Sunday, July 10, 2011

More bank branches closing

For the first time in 15 years, banks across the United States are closing branches faster than they are opening them, eliminating locations in Massachusetts, other parts of New England, and the rest of the country.
Bank of America, the nation’s largest bank, plans to close 1 in 10 branches nationwide by 2014, including some in Massachusetts. Webster Bank of Waterbury, Conn., plans to close a half-dozen branches, including one in Mansfield, in October. Rockland Trust and Community Bank of Brockton are each closing three branches.
Overall, banks have eliminated more than 1,400 US locations in the past two years. And almost every week, more branches go dark.
“The industry is overbranched,’’ said Bob Meara, senior analyst with Celent, a financial research firm in Boston. “Banks are doing triage with their branch networks and closing the least profitable ones.’’
The branch closings will probably affect people who have business that is difficult to conduct electronically, such as retailers trying to obtain small bills and coins, or customers who prefer giving or getting their money in person. Advocates for the poor also worry that lower-income neighborhoods will feel the brunt of branch closings, forc ing more residents to turn to payday lenders, check cashing services, and other institutions that typically charge higher fees.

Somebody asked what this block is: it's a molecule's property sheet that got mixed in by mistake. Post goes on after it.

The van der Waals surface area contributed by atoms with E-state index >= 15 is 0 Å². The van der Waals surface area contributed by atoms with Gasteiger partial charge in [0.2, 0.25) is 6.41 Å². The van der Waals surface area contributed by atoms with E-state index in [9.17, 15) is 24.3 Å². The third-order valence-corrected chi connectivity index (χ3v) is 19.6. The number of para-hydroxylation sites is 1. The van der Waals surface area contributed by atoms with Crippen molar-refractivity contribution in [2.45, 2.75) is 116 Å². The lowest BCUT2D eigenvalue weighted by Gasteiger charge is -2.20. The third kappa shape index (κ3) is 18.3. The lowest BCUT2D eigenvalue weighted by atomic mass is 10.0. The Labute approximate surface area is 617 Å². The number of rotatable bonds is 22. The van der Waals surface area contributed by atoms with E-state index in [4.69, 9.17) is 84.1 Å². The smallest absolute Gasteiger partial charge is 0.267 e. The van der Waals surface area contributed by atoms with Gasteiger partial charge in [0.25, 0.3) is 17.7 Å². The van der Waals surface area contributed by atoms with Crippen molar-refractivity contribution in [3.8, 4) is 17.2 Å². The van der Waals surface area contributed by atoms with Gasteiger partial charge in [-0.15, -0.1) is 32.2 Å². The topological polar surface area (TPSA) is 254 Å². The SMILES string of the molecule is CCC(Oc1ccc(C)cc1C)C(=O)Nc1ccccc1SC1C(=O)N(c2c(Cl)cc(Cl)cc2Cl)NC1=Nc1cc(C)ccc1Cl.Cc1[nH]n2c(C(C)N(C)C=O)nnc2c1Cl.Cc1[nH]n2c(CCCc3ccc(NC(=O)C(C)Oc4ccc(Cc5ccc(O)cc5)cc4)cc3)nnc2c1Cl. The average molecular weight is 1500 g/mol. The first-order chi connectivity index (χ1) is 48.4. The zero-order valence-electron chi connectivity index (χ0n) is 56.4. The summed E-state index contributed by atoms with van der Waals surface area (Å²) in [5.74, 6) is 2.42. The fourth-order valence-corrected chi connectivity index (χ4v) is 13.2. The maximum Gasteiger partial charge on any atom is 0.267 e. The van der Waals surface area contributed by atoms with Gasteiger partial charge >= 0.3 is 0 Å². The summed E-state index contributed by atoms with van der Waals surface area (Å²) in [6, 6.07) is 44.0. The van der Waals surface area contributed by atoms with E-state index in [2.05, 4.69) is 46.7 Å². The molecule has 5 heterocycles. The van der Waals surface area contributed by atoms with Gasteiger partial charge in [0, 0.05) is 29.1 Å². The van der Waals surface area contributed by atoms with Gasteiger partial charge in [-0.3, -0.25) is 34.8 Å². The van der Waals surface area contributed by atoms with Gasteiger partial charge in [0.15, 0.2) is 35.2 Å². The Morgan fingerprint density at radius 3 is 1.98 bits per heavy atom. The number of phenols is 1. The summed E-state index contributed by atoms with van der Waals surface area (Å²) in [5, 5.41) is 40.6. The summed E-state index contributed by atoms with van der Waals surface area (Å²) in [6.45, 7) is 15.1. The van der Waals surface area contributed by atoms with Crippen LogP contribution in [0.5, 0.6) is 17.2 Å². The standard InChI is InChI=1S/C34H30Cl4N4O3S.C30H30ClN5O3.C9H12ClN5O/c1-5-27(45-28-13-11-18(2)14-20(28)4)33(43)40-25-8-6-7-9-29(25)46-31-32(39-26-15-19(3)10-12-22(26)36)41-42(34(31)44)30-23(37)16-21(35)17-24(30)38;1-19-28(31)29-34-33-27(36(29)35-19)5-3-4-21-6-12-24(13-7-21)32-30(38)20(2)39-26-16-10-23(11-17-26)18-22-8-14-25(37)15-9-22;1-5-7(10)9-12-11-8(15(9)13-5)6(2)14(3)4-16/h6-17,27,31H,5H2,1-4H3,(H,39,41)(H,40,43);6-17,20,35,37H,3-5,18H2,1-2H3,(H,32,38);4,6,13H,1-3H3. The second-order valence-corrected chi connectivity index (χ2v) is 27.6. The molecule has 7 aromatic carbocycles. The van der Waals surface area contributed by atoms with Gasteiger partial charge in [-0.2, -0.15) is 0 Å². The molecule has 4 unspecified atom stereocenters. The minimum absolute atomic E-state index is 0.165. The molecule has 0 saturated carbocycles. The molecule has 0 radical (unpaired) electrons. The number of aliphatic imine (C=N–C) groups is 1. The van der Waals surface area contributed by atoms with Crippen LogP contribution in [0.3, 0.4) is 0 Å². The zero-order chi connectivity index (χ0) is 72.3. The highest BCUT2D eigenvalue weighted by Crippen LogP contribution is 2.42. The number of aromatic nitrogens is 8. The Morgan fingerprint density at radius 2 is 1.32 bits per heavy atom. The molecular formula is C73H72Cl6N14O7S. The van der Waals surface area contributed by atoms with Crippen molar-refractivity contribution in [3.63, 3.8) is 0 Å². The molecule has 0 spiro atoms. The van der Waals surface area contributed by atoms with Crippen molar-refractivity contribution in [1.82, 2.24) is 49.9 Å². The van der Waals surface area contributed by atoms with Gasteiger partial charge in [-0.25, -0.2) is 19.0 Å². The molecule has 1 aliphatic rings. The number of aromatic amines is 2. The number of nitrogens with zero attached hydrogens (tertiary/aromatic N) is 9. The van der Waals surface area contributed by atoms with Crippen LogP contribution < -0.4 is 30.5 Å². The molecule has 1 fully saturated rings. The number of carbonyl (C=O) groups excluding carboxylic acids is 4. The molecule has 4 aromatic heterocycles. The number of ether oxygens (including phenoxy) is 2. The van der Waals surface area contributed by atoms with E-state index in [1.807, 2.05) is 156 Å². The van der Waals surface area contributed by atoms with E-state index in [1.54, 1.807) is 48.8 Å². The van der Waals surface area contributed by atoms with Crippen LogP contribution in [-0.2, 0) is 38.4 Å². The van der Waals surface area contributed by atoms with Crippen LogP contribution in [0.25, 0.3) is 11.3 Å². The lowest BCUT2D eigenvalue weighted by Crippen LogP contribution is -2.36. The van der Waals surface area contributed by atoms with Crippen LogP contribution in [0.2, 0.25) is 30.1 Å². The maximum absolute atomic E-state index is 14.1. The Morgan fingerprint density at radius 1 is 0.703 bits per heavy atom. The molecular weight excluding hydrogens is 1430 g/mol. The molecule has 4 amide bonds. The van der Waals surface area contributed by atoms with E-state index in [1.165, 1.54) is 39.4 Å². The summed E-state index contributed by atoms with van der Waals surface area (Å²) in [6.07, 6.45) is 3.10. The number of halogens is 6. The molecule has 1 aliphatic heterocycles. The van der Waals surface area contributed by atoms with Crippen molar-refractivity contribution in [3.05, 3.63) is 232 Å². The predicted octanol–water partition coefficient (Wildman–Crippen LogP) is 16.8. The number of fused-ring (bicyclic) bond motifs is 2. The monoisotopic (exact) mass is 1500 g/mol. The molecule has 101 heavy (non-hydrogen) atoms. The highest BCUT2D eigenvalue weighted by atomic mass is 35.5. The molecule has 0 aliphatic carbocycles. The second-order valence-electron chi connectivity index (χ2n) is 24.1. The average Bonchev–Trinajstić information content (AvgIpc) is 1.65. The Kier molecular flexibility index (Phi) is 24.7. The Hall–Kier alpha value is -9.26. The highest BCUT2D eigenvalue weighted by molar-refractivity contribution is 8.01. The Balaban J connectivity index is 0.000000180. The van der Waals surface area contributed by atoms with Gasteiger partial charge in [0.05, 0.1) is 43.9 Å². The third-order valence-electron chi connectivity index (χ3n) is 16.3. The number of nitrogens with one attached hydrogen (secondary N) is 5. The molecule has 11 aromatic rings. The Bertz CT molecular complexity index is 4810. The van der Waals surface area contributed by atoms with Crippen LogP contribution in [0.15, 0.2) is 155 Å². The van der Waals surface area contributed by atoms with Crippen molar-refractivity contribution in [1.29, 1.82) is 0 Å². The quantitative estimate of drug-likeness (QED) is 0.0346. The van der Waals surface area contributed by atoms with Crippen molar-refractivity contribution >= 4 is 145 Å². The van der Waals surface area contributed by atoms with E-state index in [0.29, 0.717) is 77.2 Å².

“Residents of those neighborhoods will be paying much more to cash their checks, to get loans, and to do their business,’’ said Jesse Van Tol, a spokesman for the National Community Reinvestment Coalition, a Washington advocacy group. “It’s a trend that threatens to create a dual banking system in America: one for the wealthy and one for everybody else.’’
But analysts and industry executives say the country is still brimming with banks; the number of branches per capita has nearly tripled since 1970. “I don’t think it will impact any disadvantaged neighborhoods,’’ said Bruce Spitzer, spokesman for the Massachusetts Bankers Association.
Many banks are shutting branches as a slow economy, struggling housing market, and increasing regulation push them to slash expenses. New restrictions on credit card charges, debit card fees, and overdraft penalties could potentially cost them billions of dollars a year. Banks are also seeing sluggish demand for loans and recording steep losses from foreclosures.
But the trend is also a recognition that branches are not as critical as they once were. Customers increasingly do their banking through the Internet, smartphones, and ATMs. Webster Bank found that most customers only need to visit branches for complex transactions, such as setting up a new business account or applying for a home equity line of credit, said Webster spokesman Robert Guenther.

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